M. Golubitsky and Y. Wang

Homeostasis in three-node networks

preprint. Submitted.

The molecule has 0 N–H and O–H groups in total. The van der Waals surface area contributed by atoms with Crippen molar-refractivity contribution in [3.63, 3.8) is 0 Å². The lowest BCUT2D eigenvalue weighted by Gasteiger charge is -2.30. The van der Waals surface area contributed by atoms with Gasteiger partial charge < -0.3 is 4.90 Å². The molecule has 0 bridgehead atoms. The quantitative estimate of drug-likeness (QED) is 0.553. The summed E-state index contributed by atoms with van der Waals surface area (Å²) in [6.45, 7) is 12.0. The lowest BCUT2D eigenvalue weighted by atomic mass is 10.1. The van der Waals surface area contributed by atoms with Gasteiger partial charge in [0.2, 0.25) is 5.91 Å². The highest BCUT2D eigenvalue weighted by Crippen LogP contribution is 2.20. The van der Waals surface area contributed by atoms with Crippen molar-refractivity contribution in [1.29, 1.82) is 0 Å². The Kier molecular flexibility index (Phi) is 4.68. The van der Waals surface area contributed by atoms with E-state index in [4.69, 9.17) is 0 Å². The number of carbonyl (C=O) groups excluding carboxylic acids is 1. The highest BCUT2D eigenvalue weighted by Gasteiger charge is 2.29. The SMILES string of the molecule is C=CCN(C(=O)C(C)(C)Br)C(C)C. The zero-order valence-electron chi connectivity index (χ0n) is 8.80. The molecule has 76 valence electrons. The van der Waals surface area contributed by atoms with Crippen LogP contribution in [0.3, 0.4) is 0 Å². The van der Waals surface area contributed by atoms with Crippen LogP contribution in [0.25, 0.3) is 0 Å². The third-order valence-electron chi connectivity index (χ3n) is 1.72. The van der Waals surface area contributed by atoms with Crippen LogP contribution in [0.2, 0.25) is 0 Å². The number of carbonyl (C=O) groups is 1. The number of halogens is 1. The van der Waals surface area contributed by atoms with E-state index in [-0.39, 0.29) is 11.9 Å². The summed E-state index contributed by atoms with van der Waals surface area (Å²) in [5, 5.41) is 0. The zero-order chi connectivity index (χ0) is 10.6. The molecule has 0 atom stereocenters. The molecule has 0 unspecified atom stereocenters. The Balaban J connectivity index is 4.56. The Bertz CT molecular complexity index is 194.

Homeostasis occurs in a system where an output variable is approximately constant on an interval on variation of an input variable I. Homeostasis is known to play an important role in the regulation of biological systems. See Nijhout et al. As a way of finding homeostasis, Golubitsky and Stewart introduced the notion of infinitesimal homeostasis -- points where the derivative of the output variable with respect to I is zero. Reed et al. give two examples of infinitesimal homeostasis in three-node chemical reaction systems: feedforward excitation and substrate inhibition. In this paper we show that there are 13 different three-node networks leading to many possible input-output system configurations. The different configurations are based on which node is the input node, which node is the output node, and whether individually the couplings are excitatory, inhibitory, or neutral. We show nonetheless that there are only two basic mechanisms that lead to infinitesimal homeostasis and they are illustrated by feedforward excitation and substrate inhibition. Feedforward excitation occurs only when the network has a feedforward loop as a subnetwork; that is, when there are two distinct simple paths connecting the input node to the output node. Moreover, one of the paths must be excitatory and one inhibitory to support infinitesimal homeostasis. Substrate inhibition occurs when there is a single simple path from the input node to the output node and then only when one of the couplings along this path is neutral. The paper ends with an analysis of substrate inhibition infinitesimal chair singularities.